'They care about a lot of folk. They definitely do.': Taking an asset-based approach to promote inclusion and support adults with intellectual disabilities during the Covid-19 pandemic

Fulton, Lauren Elizabeth (2024) 'They care about a lot of folk. They definitely do.': Taking an asset-based approach to promote inclusion and support adults with intellectual disabilities during the Covid-19 pandemic. PhD thesis, University of Glasgow.

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Asset-based approaches focus on strengths and capabilities as opposed to deficits. Social inclusion is central to asset-based work and what it seeks to achieve. However, social inclusion is often difficult for people with intellectual disabilities to fully realise. This may have particularly been the case during the Covid-19 pandemic. This body of work sought to explore the role an organisation taking an asset-based approach had in the lives of people with intellectual disabilities, both before and during the pandemic. It also explored the impact the pandemic had on the organisation and its members and how they adapted to the pandemic. A focus was placed on how the organisation taking an asset-based approach facilitated social inclusion among members and the role this organisation played in members’ lives both before and during the Covid-19 pandemic. A case study design was adopted to address these aims.

The study initially incorporated in-person interviews and observations and a photomapping exercise. However, the Covid-19 pandemic and resulting government restrictions prevented data collection. A new study was designed to take these restrictions into account. A case study was carried out with an organisation taking an asset-based approach, dates-nmates, in Scotland. A single-case embedded design was adopted. Six members of the organisation were interviewed a total of 37 times either online or by telephone in the summer and early autumn of 2020. Each participant was interviewed up to seven times on a fortnightly basis for three months to capture change over time. They were asked about their experiences of the pandemic and their experiences of taking part in the organisation both before and during the pandemic. In addition to the interviews, social media data were collected from the Twitter account held by the organisation from March 2020 to June 2021.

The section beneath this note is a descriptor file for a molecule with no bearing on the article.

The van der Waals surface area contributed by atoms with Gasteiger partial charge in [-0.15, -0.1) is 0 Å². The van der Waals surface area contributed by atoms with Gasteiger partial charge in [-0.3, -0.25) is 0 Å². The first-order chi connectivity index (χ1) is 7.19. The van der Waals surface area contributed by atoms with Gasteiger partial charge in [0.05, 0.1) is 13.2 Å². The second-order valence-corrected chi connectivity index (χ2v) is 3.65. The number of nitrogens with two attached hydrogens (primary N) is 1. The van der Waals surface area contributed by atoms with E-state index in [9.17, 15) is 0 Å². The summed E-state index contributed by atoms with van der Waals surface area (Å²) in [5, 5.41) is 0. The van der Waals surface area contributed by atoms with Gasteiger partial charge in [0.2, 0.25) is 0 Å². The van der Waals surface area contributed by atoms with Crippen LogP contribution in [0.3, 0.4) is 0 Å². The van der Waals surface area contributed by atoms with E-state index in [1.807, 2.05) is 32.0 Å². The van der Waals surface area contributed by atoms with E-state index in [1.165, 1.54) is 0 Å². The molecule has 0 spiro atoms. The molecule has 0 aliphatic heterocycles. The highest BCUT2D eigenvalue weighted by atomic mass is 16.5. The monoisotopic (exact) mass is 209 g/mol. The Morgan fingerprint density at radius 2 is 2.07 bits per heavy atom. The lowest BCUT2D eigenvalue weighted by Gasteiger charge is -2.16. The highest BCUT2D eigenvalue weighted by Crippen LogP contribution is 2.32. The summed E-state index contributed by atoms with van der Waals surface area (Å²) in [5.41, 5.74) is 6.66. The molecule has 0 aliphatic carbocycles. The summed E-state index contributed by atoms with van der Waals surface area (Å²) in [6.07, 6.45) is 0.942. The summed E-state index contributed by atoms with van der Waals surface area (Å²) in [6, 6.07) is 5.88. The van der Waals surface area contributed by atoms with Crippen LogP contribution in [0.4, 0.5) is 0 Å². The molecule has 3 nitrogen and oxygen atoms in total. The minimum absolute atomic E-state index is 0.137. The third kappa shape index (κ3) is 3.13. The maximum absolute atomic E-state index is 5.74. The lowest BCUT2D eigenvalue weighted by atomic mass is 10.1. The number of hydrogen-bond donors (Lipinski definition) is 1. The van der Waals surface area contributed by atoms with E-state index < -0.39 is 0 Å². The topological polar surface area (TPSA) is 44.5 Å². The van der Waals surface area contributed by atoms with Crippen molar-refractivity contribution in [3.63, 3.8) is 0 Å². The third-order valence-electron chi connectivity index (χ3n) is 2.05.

It was found that participants faced a range of difficulties and barriers during the pandemic, but they also showed an ability to adapt. Their individual accounts illustrate some of the challenges people faced during this time and the strategies they employed to cope with this unprecedented situation. Dates-n-mates helped to support members during this time through the dissemination of information and by hosting a wide range of online activities, chats, events, and workshops. The restrictions that were in place during the pandemic meant that individuals were cut off from social connections and revealed the fragility of the support networks of many people with intellectual disabilities. However, dates-n-mates clearly helped to facilitate the broader social inclusion of members and fostered a sense of belonging within the group both before and during the pandemic, which highlights the importance of organisations like dates-n-mates, particularly during challenging life circumstances.

Item Type: Thesis (PhD)
Qualification Level: Doctoral
Subjects: H Social Sciences > HV Social pathology. Social and public welfare
R Medicine > RA Public aspects of medicine > RA0421 Public health. Hygiene. Preventive Medicine
Colleges/Schools: College of Medical Veterinary and Life Sciences > School of Health & Wellbeing > Mental Health and Wellbeing
Supervisor's Name: Jahoda, Professor Andrew and Cairns, Professor Deborah
Date of Award: 2024
Depositing User: Theses Team
Unique ID: glathesis:2024-84193
Copyright: Copyright of this thesis is held by the author.
Date Deposited: 03 Apr 2024 11:45
Last Modified: 03 Apr 2024 11:47
Thesis DOI: 10.5525/gla.thesis.84193
URI: https://theses.gla.ac.uk/id/eprint/84193

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